Running for the new parent

I used to love heading to the beach after work, meeting some friends and going for a nice hour long run along the coast and then grab a coffee – or more likely a beer or three! Slowly as I got older the responsibilities of life grew with me; work got longer, I wanted to spend more time with my wife (a non-runner, but that’s another whole post!) and then the daddy of them all – I became a father.

I’m pretty confident that I’m not the first runner to ever have a baby and I thought I knew what to expect when they came along. I was wrong. I love my daughter more than anything in the world but they certainly change your life. It’s no longer good enough to get home whenever I get home, to go for a long run and not be sure when I’m returning or to expect to be able to have the afternoon off on a weekend to recover after my 30km training run. But I have ran more in the year since my daughter was born than almost ever before.

I have finished two marathons, completed a triathlon season and ran more regularly. I did this not because of my daughter, but because I started to think about how important running was to me and that because I couldn’t take it for granted I had to plan it out and think about how to maximise my time for training.

My first tip is to identify the time that works in with your child’s routine. For me, this meant becoming a morning runner. For those fortunate enough to already be early risers, this may be a no brainer, but I was always an evening runner after work. That time for me when my daughter was at her worst and if I had even contemplated leaving the house to run so my wife could face that time alone, I had better have packed a sleeping bag with me! But in switching to a morning runner the only person I was inconveniencing was me. My daughter was still asleep and more importantly, so was my wife.

Next tip was to be flexible. I used to keep to a strict schedule and felt bad if I missed a planned run. Now I roll with the punches. It doesn’t mean abandoning sessions willy-nilly, but if I have to miss a session because I have father duties, then so be it and I don’t try to make that up but just ensure I can find a way to work in my next session.

My third tip may not be suited or available to everyone, but I purchased a treadmill from ebay which was really helpful, especially in the first six to eight months when naps were more regular. It meant that on a weekend or even a weeknight, I could let my wife relax, put our daughter to bed and then take the baby monitor with me to the treadmill, get in a session and know that if my daughter stirred or started to cry I was only in the other room and able to respond to her, rather than be miles away and leaving her with my wife. This meant some runs were shorter than I had planned and I’d much rather be on the road than the tready, but it also meant I was getting in a run that I otherwise wouldn’t have got without stretching my relationship with my wife.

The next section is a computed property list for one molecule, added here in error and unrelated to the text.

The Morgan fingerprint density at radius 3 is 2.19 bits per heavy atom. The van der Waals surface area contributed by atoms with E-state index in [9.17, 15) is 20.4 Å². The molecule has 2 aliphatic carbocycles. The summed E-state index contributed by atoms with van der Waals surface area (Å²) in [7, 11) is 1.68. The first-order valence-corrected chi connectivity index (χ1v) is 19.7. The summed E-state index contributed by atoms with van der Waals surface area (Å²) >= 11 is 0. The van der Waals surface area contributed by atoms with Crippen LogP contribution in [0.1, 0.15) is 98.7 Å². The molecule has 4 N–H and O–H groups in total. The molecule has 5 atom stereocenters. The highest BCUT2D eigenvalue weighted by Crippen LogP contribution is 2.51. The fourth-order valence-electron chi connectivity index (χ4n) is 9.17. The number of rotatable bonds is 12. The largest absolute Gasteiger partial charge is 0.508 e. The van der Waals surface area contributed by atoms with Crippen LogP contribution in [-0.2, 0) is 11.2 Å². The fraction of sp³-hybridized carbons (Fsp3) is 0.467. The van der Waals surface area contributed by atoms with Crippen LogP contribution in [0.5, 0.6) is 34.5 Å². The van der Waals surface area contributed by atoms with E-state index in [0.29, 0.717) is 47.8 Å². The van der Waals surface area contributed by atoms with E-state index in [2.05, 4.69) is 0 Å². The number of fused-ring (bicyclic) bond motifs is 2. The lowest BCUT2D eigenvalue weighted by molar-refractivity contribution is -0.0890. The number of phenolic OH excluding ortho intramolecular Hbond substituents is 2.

Look for ways to incorporate runs into your other opportunities. I occasionally run to or from work which adds a little bit of time to my trip home or back, but also means that I am getting more running into my schedule than I would if I travelled home and then ran.

Talk to your partner about what your running means to you as I found that as important as having a happy child is, it’s just as important that your child has two happy parents. Running was my avenue to relax and have some me time and my wife respected this but I also respected that I needed to be responsible in my running.

One thing to be prepared for is the fact that you may very well not have the usual time or opportunity to recover after a session. I always found after a two or three hour run I’d have a pretty relaxed afternoon – now I feel that I have left my wife alone for that time to tend to our daughter so it is a bit unfair to expect her to do so for the rest of the day while I recover. All it means is to have the expectation that you may be more tired than usual and that you really need to ensure that any sessions you do the day after a hard session is really, really easy.

Finally, I’ve seen a lot of baby jogger prams around but I have yet to incorporate one into my running. Our paediatrician advised that they really shouldn’t be used on children under one year of age and I’m not sure how tolerant my daughter would now be of sitting in one for the whole time while I ran and pushed her. But if it works for you, go for it. The best lesson that I have learnt in becoming a dad is that what works for one person may not work for you, in fact what has worked for you before may not even work for you again, so be flexible and do the best that you can.

Have you got any tips to help new parents keep running? What worked for you or your friends?


1 Comment

Filed under Opinion, Personal

One response to “Running for the new parent

  1. I can heartily recommend the jogging stroller. I purchased one when my daughter was two and found that I got fit very quickly while pushing it. It also made me very sympathetic with people who use wheelchairs — you always need to be searching for the curb cuts. My daughter usually fell asleep while I was pushing her, but when she started getting older, she began shouting, “Faster, daddy, faster.” It was shortly after this development that I stopped using the jogging stroller…

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